Sorry for the long absence from posting, I have been working on a summary of my various philosophical positions to date, which is a much more complicated undertaking than it seemed at first grasp. Being that work is chronically unfinished though, I will not post it here as of yet (I doubt any of you have a taste for 10 pages of unconnected, and unfinished notes), but this space definitely needs to be filled, or at least updated. Its sad how our projects demand our attention when we neglect them. I will try to summarize some of my findings from the last month's project though, borrowing heavily from the aforementioned notes.
The primary idea I'm developing right now is a tripartite view of the world as experience. The groundwork of what we experience as existence is based within these three interrelated stages, by this I mean they exist as the basis of our actions upon them, they both inform and structure our existence (as action). As of now these worlds are bordering on pure ad hoc, they are place holders to help place the other ideas within a defining context. These worlds exist as a weakened version of what Nelson Goodman presented in "Ways of Worldmaking"
The first of these worlds is what I term the External, as in it is the world that exists prior to experience. It is the basis (or bedrock) for all experience, and all subsequent worlds of experience. This is world that most people mean when they use the term. Some of the features of this world are:
- It is not subject to privileged experience (it is not "Given").
- It is only knowable as surface phenomena
- It exists as a series of external facts, or data points.
- Connections between events exist as interpretations via several possible contexts.
- Each external event has a penumbra of meaning, which is shaped by context.
- Experience of this world can be said to be infinitely recursive.
- There are various scales, each with explanatory power.
The general (and informal) gist of these features is that definitions of events in the External recede, and are fuzzy, with no end certainty of definite knowledge possible, each feature implies another, ad infinitum. All knowledge from this world is based upon the connection of events attributed within it, and is thus further abstracted from this world it-self (it is a Kantian thing-in-itself).
The second, and more immediate world is the Internal world that we inhabit from day to day. While not completely objective, this world is more real than any other world, in that this is the world in which we exist in, and base our understanding of other levels of reality from. This world is informed by the External, as well as by the Social worlds, and by other individuals. Some features of this world are:
- It is largely phenomenological in.
- This world is informed by the external world.
- It consists of all of our perceptual apparatus, and subjective experience, and that we take to be given.
- This world provides the primary structure for understanding and knowledge.
This world can be seen (and grossly simplified) as an interpretation layer to existence, it lends meaning and context to the data from the External (and observations of Self, etc...), in this it can be said the the basis of the Internal world is mainly hermeneutic (rather than, say, epistemological).
The third world is the Social, or Communal world. This world is the communal synthesis of the collection of individual worlds, and can be seen as the interpretation layer of these. This world serves to synthesize and re-normalize experience and knowledge from the Individual with that of the group. There is no single Social world, nor can it be reduced to any fixed number. Each group can be said to be a portion of the social world, in that all groups interface in same way or not. This world might be analogous to the modern concept of a network. This world informs and is informed by the Individual, and serves to create the bounds of the individual, and defines the range of possible knowledge and action. It, perhaps, also in-part creates the individual, himself by function of Foucaultian Power.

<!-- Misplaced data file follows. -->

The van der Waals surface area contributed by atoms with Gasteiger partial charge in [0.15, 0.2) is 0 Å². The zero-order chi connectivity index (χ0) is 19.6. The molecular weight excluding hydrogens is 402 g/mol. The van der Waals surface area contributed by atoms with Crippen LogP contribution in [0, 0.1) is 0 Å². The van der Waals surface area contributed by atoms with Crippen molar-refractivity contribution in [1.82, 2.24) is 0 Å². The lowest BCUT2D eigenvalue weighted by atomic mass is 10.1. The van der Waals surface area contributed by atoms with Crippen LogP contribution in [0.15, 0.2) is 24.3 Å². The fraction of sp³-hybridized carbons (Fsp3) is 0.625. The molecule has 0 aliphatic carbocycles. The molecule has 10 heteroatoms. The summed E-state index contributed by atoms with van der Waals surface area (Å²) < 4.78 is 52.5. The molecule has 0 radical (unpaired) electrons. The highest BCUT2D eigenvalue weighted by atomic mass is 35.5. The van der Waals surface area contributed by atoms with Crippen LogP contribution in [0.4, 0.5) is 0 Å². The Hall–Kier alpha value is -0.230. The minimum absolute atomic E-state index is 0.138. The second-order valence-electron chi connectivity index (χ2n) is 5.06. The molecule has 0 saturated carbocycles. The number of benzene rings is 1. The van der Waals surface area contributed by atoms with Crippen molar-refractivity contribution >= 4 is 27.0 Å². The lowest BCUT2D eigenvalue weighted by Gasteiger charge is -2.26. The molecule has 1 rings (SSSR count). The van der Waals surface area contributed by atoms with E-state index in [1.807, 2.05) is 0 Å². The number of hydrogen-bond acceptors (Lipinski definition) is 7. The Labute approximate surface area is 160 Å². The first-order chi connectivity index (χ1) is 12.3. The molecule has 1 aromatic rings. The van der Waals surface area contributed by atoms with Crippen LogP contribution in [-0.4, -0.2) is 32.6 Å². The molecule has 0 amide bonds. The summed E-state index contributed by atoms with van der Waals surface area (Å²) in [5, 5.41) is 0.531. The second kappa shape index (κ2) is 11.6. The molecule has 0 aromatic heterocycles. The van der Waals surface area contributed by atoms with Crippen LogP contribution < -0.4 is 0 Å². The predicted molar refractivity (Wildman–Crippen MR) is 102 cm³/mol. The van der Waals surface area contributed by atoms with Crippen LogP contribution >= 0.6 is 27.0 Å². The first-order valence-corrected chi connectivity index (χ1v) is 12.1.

The Social is also the realm in which more advanced forms of human knowledge happens, such as science and philosophy. This is where the (anti)epistemology of Rorty also comes to play, with knowledge being largely social, and also the scientific paradigms of Kuhn (and the epistemes of Foucault). This world also functions to define the relationship between the Individual and External. Of the three worlds, the Social is the one that I have spent less work on, so please forgive the vagueness (more so than the previous two, that is).
Another thing I am trying to rectify with the above is a general theory of aesthetics, which right now is very vague, and mostly springs from a conversation (via email) with David Titterington (prompted by this blog post). I really can't update the status of aesthetics yet, since it is right now a sketch of a theory, and lacks much coherence. It does seem to be a function of time, and is a valid way of knowing and expressing the world. I'm leaning towards the idea that art (as poetry, music, and visual) is as good a method of representation as science, and isn't seen as such only as a function of anglophone society, and its emphasis on knowledge (as hypothetico-deductive-method, and logical reduction), and not because of any weakness of art. That said, art makes bad science, and science bad art, they are not exchangeable, but both highlight aspects of existence in different lights and contexts. Art can be seen as context free abstraction. The realms of ethics is as yet untouched.
The end result of this philosophy can be summed up in this overly pompous and poetic statement: "We are the architects of the world".
I'm sorry for the rough feel of this post, as I warned at the beginning, this is very much a work in progress, and I only submit it here for comment, and not to present any grand point, or illumination.